As of recent, fructose and its relation to BP has been a popular topic of contention. In the United States, this monosaccharide - naturally available in fruits - is most abundantly obtained from added fructose-glucose sweeteners such as, table sugar (sucrose) and high-fructose corn syrup[65]. Although, high fructose consumption is evidenced to be associated with insulin resistance[66], obesity[67,68], and renal[69] complications, epidemiological studies are controversial[70-72]; moreover, the source of dietary fructose may be of importance. The rich antioxidant properties associated with fruits (discussed above) may counter the potential harmful effects suggested by fructose. While this relationship or mechanism has yet to be established, Forman et al[70] found no association with fructose consumption and hypertension, in which individuals consumed a high intake of fruits. Excluding fructose content from natural fruit, a 2010 cross sectional analysis of United States adults with no prior history of hypertension reported an independent association between high fructose intake (from added sugar) and elevated BP[71]. Cumulatively, the multitude of micronutrients found in fruits and vegetables (as evidenced above) make them a beneficial and necessary inclusion in the major tenets of the DASH diet program.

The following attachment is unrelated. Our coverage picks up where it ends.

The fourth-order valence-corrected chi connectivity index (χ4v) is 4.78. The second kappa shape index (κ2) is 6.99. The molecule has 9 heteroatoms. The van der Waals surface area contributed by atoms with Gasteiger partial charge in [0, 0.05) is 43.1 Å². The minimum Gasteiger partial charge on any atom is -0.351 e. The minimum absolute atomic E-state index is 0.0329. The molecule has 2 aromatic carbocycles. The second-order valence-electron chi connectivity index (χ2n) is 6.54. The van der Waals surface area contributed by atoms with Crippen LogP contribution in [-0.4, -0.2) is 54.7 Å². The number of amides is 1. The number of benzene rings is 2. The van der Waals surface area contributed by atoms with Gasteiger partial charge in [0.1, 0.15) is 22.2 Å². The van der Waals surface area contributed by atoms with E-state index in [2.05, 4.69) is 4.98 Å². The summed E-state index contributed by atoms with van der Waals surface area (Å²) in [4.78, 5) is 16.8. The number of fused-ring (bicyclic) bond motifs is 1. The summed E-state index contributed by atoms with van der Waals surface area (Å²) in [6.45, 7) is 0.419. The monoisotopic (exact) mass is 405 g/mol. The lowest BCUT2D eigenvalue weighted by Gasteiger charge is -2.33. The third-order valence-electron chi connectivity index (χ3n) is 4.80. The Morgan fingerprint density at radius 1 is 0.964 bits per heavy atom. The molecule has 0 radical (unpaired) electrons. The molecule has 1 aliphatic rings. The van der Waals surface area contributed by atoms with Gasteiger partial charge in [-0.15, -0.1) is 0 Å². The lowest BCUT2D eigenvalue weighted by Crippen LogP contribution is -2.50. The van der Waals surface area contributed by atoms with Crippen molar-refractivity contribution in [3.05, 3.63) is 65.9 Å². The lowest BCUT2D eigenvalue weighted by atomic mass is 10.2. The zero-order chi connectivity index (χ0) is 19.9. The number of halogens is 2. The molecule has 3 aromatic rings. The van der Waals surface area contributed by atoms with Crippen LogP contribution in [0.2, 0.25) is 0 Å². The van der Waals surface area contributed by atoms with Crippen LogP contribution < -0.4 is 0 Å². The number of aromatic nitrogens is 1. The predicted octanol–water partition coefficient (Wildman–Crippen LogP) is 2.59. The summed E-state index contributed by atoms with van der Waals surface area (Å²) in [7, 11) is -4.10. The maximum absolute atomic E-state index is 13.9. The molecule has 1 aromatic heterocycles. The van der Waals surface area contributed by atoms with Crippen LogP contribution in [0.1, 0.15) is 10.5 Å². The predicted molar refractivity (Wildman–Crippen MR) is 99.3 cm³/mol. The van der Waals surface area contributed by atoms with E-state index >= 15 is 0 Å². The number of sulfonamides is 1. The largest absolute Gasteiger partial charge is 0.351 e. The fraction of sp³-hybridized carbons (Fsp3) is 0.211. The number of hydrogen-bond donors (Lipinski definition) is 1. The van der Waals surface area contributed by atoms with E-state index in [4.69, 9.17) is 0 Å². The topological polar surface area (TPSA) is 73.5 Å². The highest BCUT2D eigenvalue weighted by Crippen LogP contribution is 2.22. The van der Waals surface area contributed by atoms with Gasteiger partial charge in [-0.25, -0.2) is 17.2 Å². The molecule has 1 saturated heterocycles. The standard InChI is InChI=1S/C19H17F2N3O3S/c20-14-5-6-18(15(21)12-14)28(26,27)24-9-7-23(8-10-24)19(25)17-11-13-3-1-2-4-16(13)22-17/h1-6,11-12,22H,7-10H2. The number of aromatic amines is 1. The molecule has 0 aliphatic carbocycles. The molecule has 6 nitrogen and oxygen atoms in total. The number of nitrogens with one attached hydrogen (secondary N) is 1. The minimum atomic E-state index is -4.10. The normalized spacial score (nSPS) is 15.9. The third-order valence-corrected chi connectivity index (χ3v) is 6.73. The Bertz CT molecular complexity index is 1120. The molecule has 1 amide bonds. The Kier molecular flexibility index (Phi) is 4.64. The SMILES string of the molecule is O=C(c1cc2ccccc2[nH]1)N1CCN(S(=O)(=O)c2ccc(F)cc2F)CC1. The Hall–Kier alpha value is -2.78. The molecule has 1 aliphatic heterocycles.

Dairy products and fatty acids are closely intertwined biochemically, and comprise one of the major tenets of the DASH diet program. The effect of saturated fats on BP has been a popular research topic during the last twenty years. It has been observed that populations consuming diets low in both total and saturated fats, are often the ones exhibiting low to moderate BPs[73]. Analysis of three vegetarian diets: the first consisting of high carbohydrates and low fat, the second high in polyunsaturated fat, and the third low in saturated fat content, revealed that all conditions were shown to reduce BP in their respective populations[73-75]. Further support for the relationship between dietary saturated fat content and BP was demonstrated by a study compiled in Finland; the experimental group that consumed high levels of saturated fats subsequently had higher BP than their control counterparts[76,77].